The ISE Ethics Program

The ISE Code of Ethics provides guidance for decision-making and conduct of ethnobiological research and related activities. The value of “mindfulness” – a vigilant willingness to evaluate one’s own understandings, actions, and responsibilities to others – is fundamental to the ISE Code of Ethics and central to equitable and ethical research relationships.

Two major ethics program initiatives are currently in progress for 2011-2012: (i) Review of the ISE Code of Ethics with anticipation of minor revisions such as updating terms and simplifying language to aid in translations to other languages, and (ii) establishing an online platform to support continued development of the Ethics Toolkit.

Once the online platform and initial content for the Ethics Toolkit are in place, significant additional contributions of materials are anticipated. The four primary streams of the toolkit are legal, education, research and policy.  Additionally, we will be developing material targeted for specific user groups, such as funders, policy makers, students, etc. An interactive booth at the poster session during the next ISE Congress is planned to promote and further develop the Ethics Toolkit.

The Policy stream within the toolkit will be informed in part by collaborations with the ISE Global Coalition.  Also in collaboration with the ISE Global Coalition and drawing on in-kind and personnel support from collaborating institutions, recommendations will be developed for implementation of the United Nations Declaration on the Rights of Indigenous Peoples (UNDRIP) based on the Code of Ethics and Ethics Toolkit.

All recommendations and materials will be publicly shared and widely disseminated. If you are interested in actively participating in the review process of the Code of Ethics, or in contributing or reviewing material for the Ethics Toolkit, please send us an email.

Gleb Raygorodetsky joins the ISE Board

The ISE Board is pleased to announce the appointment of Gleb Raygorodetsky as the Ethics Program Co-Chair with current Chair, Kelly Bannister.  The three main considerations in appointing a co-chair for the ethics program are interest and commitment to the area of research ethics, background experience and expertise, and a measured ability to follow through on the agreed program of work.

Gleb first became aware of the ISE Code of Ethics during his work as a Traditional Ecological Project Coordinator for the Gwich’in Renewable Resource Board, Inuvik, Northwest Territories, Canada in the mid-1990s. Subsequently, he became more intimately familiar with the ISE Ethics Program during his work as the Global Biocultural Initiative Program Officer of The Christensen Fund, and having actively participated in ISE congresses since 2006, when he first became an ISE member.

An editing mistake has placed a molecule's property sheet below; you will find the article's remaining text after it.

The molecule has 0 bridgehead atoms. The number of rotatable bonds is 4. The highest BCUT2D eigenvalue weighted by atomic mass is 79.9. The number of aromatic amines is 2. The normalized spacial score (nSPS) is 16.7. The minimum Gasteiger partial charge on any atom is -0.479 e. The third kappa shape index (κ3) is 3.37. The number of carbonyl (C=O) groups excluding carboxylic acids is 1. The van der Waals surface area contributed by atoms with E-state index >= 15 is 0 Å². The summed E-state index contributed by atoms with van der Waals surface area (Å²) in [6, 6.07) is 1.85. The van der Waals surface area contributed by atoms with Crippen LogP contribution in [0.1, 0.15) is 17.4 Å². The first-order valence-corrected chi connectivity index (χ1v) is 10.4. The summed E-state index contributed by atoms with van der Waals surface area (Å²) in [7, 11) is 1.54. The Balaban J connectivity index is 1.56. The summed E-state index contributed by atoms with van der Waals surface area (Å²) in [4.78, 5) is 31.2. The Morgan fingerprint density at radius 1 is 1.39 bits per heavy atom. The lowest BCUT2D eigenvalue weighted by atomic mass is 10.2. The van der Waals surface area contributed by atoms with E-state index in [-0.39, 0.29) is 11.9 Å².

Gleb’s academic training and practical experience are in conservation biology, with particular focus on resource co-management and traditional knowledge systems. Hence, ethical considerations relevant to co-creating initiatives that benefit local biocultural systems have been at the heart of his work, whether it was with the Evèn reindeer herders of Kamchatka (Russia), the Aleut fur seal hunters of the Pribiloff Islands (Alaska), the Caboclos pirarucu fishermen of the Brazilian Amazon, or the Gwich’in caribou hunters of Canada’s Northwest Territories. During his work he also tried to be just as ethical and respectful toward other sentient beings, such as kittiwakes and pumas, guillemots and grizzly bears, sea otters and reindeer.

For the last five years, Gleb has been focusing his efforts in the field of biocultural diversity, collaborating with and consulting for a number of international organizations and private foundations. More recently, Gleb has been closely involved in assisting the Indigenous Partnership for Agrobiodiversity and Food Sovereignty, hosted by the Bioversity International’s Platform for Agrobiodiversity, in developing its own Code of Ethics.

His past work and current consulting experiences provide him with a solid background and skill set to support the ISE Ethics Program in its current incarnation, and we look forward to working with him on the current initiatives and to integrating the fresh ideas he has for our Society’s future.

The ISE Global Coalition

The Global Coalition is the action-oriented policy and advocacy arm of the ISE, established in 1990 through the Kunming Action Plan. The Global Coalition is a network that promote synergy and collaboration between like-minded groups working on traditional resource rights, ethics, ethnobiology, biocultural protocols, UNDRIP, and related issues. The Global Coalition, in conjunction with the Ethics Committee, works closely with other non-profit organizations and academic and professional societies on policy and advocacy, including implementation and adoption of the ISE Code of Ethics.